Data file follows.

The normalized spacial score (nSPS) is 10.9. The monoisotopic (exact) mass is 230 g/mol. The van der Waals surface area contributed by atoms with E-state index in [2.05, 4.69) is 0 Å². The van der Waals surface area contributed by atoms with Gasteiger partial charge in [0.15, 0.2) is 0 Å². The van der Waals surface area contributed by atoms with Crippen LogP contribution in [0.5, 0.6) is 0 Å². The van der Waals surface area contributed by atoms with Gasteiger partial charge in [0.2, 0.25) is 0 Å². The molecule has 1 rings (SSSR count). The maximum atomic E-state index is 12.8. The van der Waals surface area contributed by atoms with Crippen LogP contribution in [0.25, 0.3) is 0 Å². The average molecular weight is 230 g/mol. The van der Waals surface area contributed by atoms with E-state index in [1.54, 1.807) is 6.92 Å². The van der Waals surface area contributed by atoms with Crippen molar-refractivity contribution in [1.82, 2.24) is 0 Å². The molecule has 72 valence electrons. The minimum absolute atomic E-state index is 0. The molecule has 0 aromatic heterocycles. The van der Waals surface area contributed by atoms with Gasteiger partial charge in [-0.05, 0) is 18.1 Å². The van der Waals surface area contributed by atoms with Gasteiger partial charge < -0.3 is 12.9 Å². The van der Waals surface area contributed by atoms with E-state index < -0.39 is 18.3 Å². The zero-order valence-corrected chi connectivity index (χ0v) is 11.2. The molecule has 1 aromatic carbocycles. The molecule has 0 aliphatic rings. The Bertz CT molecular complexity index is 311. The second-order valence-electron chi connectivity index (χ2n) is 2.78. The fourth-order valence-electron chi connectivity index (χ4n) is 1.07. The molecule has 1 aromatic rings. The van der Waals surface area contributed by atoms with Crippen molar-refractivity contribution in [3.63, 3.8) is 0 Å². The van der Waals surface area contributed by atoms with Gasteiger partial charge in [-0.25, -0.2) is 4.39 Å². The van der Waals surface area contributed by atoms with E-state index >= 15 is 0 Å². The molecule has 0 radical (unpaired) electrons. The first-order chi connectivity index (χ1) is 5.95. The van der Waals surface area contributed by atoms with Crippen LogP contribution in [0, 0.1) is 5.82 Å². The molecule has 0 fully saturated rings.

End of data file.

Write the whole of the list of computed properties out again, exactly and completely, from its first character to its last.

The normalized spacial score (nSPS) is 10.9. The monoisotopic (exact) mass is 230 g/mol. The van der Waals surface area contributed by atoms with E-state index in [2.05, 4.69) is 0 Å². The van der Waals surface area contributed by atoms with Gasteiger partial charge in [0.15, 0.2) is 0 Å². The van der Waals surface area contributed by atoms with Crippen LogP contribution in [0.5, 0.6) is 0 Å². The van der Waals surface area contributed by atoms with Gasteiger partial charge in [0.2, 0.25) is 0 Å². The molecule has 1 rings (SSSR count). The maximum atomic E-state index is 12.8. The van der Waals surface area contributed by atoms with Crippen LogP contribution in [0.25, 0.3) is 0 Å². The average molecular weight is 230 g/mol. The van der Waals surface area contributed by atoms with E-state index in [1.54, 1.807) is 6.92 Å². The van der Waals surface area contributed by atoms with Crippen molar-refractivity contribution in [1.82, 2.24) is 0 Å². The molecule has 72 valence electrons. The minimum absolute atomic E-state index is 0. The molecule has 0 aromatic heterocycles. The van der Waals surface area contributed by atoms with Gasteiger partial charge in [-0.05, 0) is 18.1 Å². The van der Waals surface area contributed by atoms with Gasteiger partial charge < -0.3 is 12.9 Å². The van der Waals surface area contributed by atoms with E-state index < -0.39 is 18.3 Å². The zero-order valence-corrected chi connectivity index (χ0v) is 11.2. The molecule has 1 aromatic carbocycles. The molecule has 0 aliphatic rings. The Bertz CT molecular complexity index is 311. The second-order valence-electron chi connectivity index (χ2n) is 2.78. The fourth-order valence-electron chi connectivity index (χ4n) is 1.07. The molecule has 1 aromatic rings. The van der Waals surface area contributed by atoms with Crippen molar-refractivity contribution in [3.63, 3.8) is 0 Å². The van der Waals surface area contributed by atoms with Gasteiger partial charge in [-0.25, -0.2) is 4.39 Å². The van der Waals surface area contributed by atoms with E-state index >= 15 is 0 Å². The molecule has 0 radical (unpaired) electrons. The first-order chi connectivity index (χ1) is 5.95. The van der Waals surface area contributed by atoms with Crippen LogP contribution in [0, 0.1) is 5.82 Å². The molecule has 0 fully saturated rings.